The Federalist Papers | Federalist No. 62
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The Federalist Papers | Federalist No. 62

Senate For the Independent Journal. Wednesday, February 27, 1788 MADISON
To the People of the State of New York: HAVING examined the constitution of the House
of Representatives, and answered such of the objections against it as seemed to merit notice,
I enter next on the examination of the Senate. The heads into which this member of the government
may be considered are: I. The qualification of senators; II. The appointment of them by the State legislatures;
III. The equality of representation in the Senate;
IV. The number of senators, and the term for which
they are to be elected; V. The powers vested in the Senate. I. The qualifications proposed for senators,
as distinguished from those of representatives, consist in a more advanced age and a longer
period of citizenship. A senator must be thirty years of age at least;
as a representative must be twenty-five. And the former must have been a citizen nine
years; as seven years are required for the latter. The propriety of these distinctions is explained
by the nature of the senatorial trust, which, requiring greater extent of information and
stability of character, requires at the same time that the senator should have reached
a period of life most likely to supply these advantages; and which, participating immediately
in transactions with foreign nations, ought to be exercised by none who are not thoroughly
weaned from the prepossessions and habits incident to foreign birth and education. The term of nine years appears to be a prudent
mediocrity between a total exclusion of adopted citizens, whose merits and talents may claim
a share in the public confidence, and an indiscriminate and hasty admission of them, which might create
a channel for foreign influence on the national councils. II. It is equally unnecessary to dilate on the
appointment of senators by the State legislatures. Among the various modes which might have been
devised for constituting this branch of the government, that which has been proposed by
the convention is probably the most congenial with the public opinion. It is recommended by the double advantage
of favoring a select appointment, and of giving to the State governments such an agency in
the formation of the federal government as must secure the authority of the former, and
may form a convenient link between the two systems. III. The equality of representation in the Senate
is another point, which, being evidently the result of compromise between the opposite
pretensions of the large and the small States, does not call for much discussion. If indeed it be right, that among a people
thoroughly incorporated into one nation, every district ought to have a PROPORTIONAL share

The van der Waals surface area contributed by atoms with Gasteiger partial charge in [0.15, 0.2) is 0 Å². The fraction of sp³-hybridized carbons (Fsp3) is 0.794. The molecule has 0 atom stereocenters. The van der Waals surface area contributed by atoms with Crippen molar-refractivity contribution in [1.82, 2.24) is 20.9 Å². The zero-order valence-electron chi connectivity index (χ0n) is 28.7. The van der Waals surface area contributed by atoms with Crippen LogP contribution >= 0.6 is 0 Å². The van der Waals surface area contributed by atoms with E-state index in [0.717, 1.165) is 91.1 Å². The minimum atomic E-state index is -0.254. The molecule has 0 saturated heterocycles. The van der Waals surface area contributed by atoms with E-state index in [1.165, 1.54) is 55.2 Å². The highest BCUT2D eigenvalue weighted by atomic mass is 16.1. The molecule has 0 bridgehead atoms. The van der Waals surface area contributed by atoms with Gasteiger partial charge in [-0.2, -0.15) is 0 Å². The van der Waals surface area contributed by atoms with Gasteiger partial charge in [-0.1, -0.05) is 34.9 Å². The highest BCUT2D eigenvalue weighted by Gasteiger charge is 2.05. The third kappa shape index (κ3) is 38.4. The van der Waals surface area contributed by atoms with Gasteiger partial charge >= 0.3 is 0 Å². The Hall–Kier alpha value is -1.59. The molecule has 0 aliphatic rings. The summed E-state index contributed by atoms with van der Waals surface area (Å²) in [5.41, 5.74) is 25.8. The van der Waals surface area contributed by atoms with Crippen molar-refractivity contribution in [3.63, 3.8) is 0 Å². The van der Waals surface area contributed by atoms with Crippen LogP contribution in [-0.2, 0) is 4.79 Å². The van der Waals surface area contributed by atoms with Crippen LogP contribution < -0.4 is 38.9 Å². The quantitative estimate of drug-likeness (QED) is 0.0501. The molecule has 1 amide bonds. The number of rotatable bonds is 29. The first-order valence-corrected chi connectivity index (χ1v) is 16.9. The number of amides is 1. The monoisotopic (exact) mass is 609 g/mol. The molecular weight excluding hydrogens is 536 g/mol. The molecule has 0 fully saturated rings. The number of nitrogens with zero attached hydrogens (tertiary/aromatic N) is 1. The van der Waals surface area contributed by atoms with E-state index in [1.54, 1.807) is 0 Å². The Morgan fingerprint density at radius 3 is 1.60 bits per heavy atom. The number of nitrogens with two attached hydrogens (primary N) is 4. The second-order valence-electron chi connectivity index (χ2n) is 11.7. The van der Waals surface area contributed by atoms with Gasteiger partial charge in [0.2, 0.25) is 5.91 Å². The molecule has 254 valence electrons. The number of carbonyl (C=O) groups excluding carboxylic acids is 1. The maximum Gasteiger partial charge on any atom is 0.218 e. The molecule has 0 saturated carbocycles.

in the government, and that among independent and sovereign States, bound together by a
simple league, the parties, however unequal in size, ought to have an EQUAL share in the
common councils, it does not appear to be without some reason that in a compound republic,
partaking both of the national and federal character, the government ought to be founded
on a mixture of the principles of proportional and equal representation. But it is superfluous to try, by the standard
of theory, a part of the Constitution which is allowed on all hands to be the result,
not of theory, but “of a spirit of amity, and that mutual deference and concession which
the peculiarity of our political situation rendered indispensable.” A common government, with powers equal to
its objects, is called for by the voice, and still more loudly by the political situation,
of America. A government founded on principles more consonant
to the wishes of the larger States, is not likely to be obtained from the smaller States. The only option, then, for the former, lies
between the proposed government and a government still more objectionable. Under this alternative, the advice of prudence
must be to embrace the lesser evil; and, instead of indulging a fruitless anticipation of the
possible mischiefs which may ensue, to contemplate rather the advantageous consequences which
may qualify the sacrifice. In this spirit it may be remarked, that the
equal vote allowed to each State is at once a constitutional recognition of the portion
of sovereignty remaining in the individual States, and an instrument for preserving that
residuary sovereignty. So far the equality ought to be no less acceptable
to the large than to the small States; since they are not less solicitous to guard, by
every possible expedient, against an improper consolidation of the States into one simple
republic. Another advantage accruing from this ingredient
in the constitution of the Senate is, the additional impediment it must prove against
improper acts of legislation. No law or resolution can now be passed without
the concurrence, first, of a majority of the people, and then, of a majority of the States. It must be acknowledged that this complicated
check on legislation may in some instances be injurious as well as beneficial; and that
the peculiar defense which it involves in favor of the smaller States, would be more
rational, if any interests common to them, and distinct from those of the other States,
would otherwise be exposed to peculiar danger. But as the larger States will always be able,
by their power over the supplies, to defeat unreasonable exertions of this prerogative
of the lesser States, and as the faculty and excess of law-making seem to be the diseases
to which our governments are most liable, it is not impossible that this part of the
Constitution may be more convenient in practice than it appears to many in contemplation. IV. The number of senators, and the duration of
their appointment, come next to be considered. In order to form an accurate judgment on both
of these points, it will be proper to inquire into the purposes which are to be answered
by a senate; and in order to ascertain these, it will be necessary to review the inconveniences
which a republic must suffer from the want of such an institution. First. It is a misfortune incident to republican
government, though in a less degree than to other governments, that those who administer
it may forget their obligations to their constituents, and prove unfaithful to their important trust. In this point of view, a senate, as a second
branch of the legislative assembly, distinct from, and dividing the power with, a first,
must be in all cases a salutary check on the government. It doubles the security to the people, by
requiring the concurrence of two distinct bodies in schemes of usurpation or perfidy,
where the ambition or corruption of one would otherwise be sufficient. This is a precaution founded on such clear
principles, and now so well understood in the United States, that it would be more than
superfluous to enlarge on it. I will barely remark, that as the improbability
of sinister combinations will be in proportion to the dissimilarity in the genius of the
two bodies, it must be politic to distinguish them from each other by every circumstance
which will consist with a due harmony in all proper measures, and with the genuine principles